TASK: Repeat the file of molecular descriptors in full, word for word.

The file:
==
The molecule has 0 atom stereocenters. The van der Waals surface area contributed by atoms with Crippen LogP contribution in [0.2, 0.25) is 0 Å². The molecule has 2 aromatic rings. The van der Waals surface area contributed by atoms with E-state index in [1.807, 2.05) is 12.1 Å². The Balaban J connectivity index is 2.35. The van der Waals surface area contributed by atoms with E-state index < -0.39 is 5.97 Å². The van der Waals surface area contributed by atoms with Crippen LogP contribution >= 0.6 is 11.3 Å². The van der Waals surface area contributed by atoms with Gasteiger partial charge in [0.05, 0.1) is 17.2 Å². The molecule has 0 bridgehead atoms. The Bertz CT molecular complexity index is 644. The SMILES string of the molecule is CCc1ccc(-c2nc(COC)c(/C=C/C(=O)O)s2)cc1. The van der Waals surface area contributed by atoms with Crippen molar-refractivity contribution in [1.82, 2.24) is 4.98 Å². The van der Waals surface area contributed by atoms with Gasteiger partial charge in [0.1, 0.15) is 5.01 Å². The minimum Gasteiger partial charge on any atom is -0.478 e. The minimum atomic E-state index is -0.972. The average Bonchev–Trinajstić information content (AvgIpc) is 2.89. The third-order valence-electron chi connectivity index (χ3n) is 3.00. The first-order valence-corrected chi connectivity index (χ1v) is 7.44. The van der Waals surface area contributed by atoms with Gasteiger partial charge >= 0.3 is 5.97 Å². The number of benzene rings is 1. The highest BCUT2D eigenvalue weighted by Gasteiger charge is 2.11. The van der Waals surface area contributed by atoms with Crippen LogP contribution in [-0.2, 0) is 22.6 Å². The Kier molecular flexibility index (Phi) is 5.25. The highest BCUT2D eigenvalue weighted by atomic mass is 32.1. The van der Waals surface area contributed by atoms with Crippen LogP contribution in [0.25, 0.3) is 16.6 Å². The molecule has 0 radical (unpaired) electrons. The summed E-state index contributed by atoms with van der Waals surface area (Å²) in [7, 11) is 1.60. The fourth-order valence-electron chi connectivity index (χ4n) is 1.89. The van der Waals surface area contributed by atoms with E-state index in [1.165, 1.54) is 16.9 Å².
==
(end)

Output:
The molecule has 0 atom stereocenters. The van der Waals surface area contributed by atoms with Crippen LogP contribution in [0.2, 0.25) is 0 Å². The molecule has 2 aromatic rings. The van der Waals surface area contributed by atoms with E-state index in [1.807, 2.05) is 12.1 Å². The Balaban J connectivity index is 2.35. The van der Waals surface area contributed by atoms with E-state index < -0.39 is 5.97 Å². The van der Waals surface area contributed by atoms with Crippen LogP contribution >= 0.6 is 11.3 Å². The van der Waals surface area contributed by atoms with Gasteiger partial charge in [0.05, 0.1) is 17.2 Å². The molecule has 0 bridgehead atoms. The Bertz CT molecular complexity index is 644. The SMILES string of the molecule is CCc1ccc(-c2nc(COC)c(/C=C/C(=O)O)s2)cc1. The van der Waals surface area contributed by atoms with Crippen molar-refractivity contribution in [1.82, 2.24) is 4.98 Å². The van der Waals surface area contributed by atoms with Gasteiger partial charge in [0.1, 0.15) is 5.01 Å². The minimum Gasteiger partial charge on any atom is -0.478 e. The minimum atomic E-state index is -0.972. The average Bonchev–Trinajstić information content (AvgIpc) is 2.89. The third-order valence-electron chi connectivity index (χ3n) is 3.00. The first-order valence-corrected chi connectivity index (χ1v) is 7.44. The van der Waals surface area contributed by atoms with Gasteiger partial charge >= 0.3 is 5.97 Å². The number of benzene rings is 1. The highest BCUT2D eigenvalue weighted by Gasteiger charge is 2.11. The van der Waals surface area contributed by atoms with Crippen LogP contribution in [-0.2, 0) is 22.6 Å². The Kier molecular flexibility index (Phi) is 5.25. The highest BCUT2D eigenvalue weighted by atomic mass is 32.1. The van der Waals surface area contributed by atoms with Crippen LogP contribution in [0.25, 0.3) is 16.6 Å². The molecule has 0 radical (unpaired) electrons. The summed E-state index contributed by atoms with van der Waals surface area (Å²) in [7, 11) is 1.60. The fourth-order valence-electron chi connectivity index (χ4n) is 1.89. The van der Waals surface area contributed by atoms with E-state index in [1.165, 1.54) is 16.9 Å².